Analysis of TIR- and non-TIR-NBS-LRR disease resistance gene analogous in pepper: characterization, genetic variation, functional divergence and expression patterns.

Wan H, Yuan W, Ye Q, Wang R, Ruan M, Li Z, Zhou G, Yao Z, Zhao J, Liu S, Yang Y - BMC Genomics (2012)

Functional divergence-related amino acid site candidates (posterior probability, Qk > 0.7). A site-specific profile based on the posterior probability (Qk )was used to identify the critical amino acid sites responsible for the functional divergence between the non-TIR- and TIR-NBS RGA subfamilies. According to the definition, a large Qk value indicates a high possibility that the functional constraint of a site is different between the two subfamilies. A) non-TIR-NBS subfamily, B) TIR-NBS subfamily and C) Qk values of 13 amino acid sites. The threshold (%) for shading was set at 50. Similar amino acid residues are shaded grey, and identical amino acid residues are shaded black.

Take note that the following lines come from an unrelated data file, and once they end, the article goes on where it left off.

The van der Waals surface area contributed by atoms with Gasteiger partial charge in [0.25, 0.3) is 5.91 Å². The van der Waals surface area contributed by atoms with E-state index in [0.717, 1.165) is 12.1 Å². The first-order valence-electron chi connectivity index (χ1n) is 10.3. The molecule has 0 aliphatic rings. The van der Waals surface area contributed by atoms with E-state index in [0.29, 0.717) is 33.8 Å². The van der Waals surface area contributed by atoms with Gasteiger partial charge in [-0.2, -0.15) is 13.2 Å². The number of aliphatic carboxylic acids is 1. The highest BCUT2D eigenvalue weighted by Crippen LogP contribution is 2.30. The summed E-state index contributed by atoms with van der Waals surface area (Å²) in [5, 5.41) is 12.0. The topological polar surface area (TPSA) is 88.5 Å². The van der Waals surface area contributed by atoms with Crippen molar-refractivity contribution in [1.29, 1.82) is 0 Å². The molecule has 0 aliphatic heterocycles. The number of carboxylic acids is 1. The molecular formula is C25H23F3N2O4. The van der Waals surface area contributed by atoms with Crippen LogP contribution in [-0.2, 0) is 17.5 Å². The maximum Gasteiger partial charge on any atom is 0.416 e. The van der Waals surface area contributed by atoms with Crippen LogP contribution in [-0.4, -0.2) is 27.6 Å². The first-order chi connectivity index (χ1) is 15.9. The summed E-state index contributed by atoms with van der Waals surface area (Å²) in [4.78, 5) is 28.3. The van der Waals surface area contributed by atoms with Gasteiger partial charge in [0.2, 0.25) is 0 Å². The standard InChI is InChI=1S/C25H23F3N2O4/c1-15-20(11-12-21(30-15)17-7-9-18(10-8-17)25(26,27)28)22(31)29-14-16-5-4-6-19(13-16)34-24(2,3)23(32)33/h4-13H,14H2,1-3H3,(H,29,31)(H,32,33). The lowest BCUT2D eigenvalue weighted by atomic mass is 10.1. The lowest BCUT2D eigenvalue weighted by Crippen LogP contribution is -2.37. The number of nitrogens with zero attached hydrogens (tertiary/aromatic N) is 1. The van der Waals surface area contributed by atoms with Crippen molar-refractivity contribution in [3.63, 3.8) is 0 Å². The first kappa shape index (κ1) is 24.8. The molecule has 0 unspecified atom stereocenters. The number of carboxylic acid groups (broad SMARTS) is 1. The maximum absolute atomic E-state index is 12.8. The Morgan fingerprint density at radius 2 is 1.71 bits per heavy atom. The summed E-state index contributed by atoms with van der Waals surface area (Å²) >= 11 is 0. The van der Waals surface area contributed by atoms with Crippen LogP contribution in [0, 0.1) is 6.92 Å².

© Copyright Policy - open-access
Related In: Results  -  Collection

License
Show All Figures
getmorefigures.php?uid=PMC3472223&req=5

Figure 4: Functional divergence-related amino acid site candidates (posterior probability, Qk > 0.7). A site-specific profile based on the posterior probability (Qk )was used to identify the critical amino acid sites responsible for the functional divergence between the non-TIR- and TIR-NBS RGA subfamilies. According to the definition, a large Qk value indicates a high possibility that the functional constraint of a site is different between the two subfamilies. A) non-TIR-NBS subfamily, B) TIR-NBS subfamily and C) Qk values of 13 amino acid sites. The threshold (%) for shading was set at 50. Similar amino acid residues are shaded grey, and identical amino acid residues are shaded black.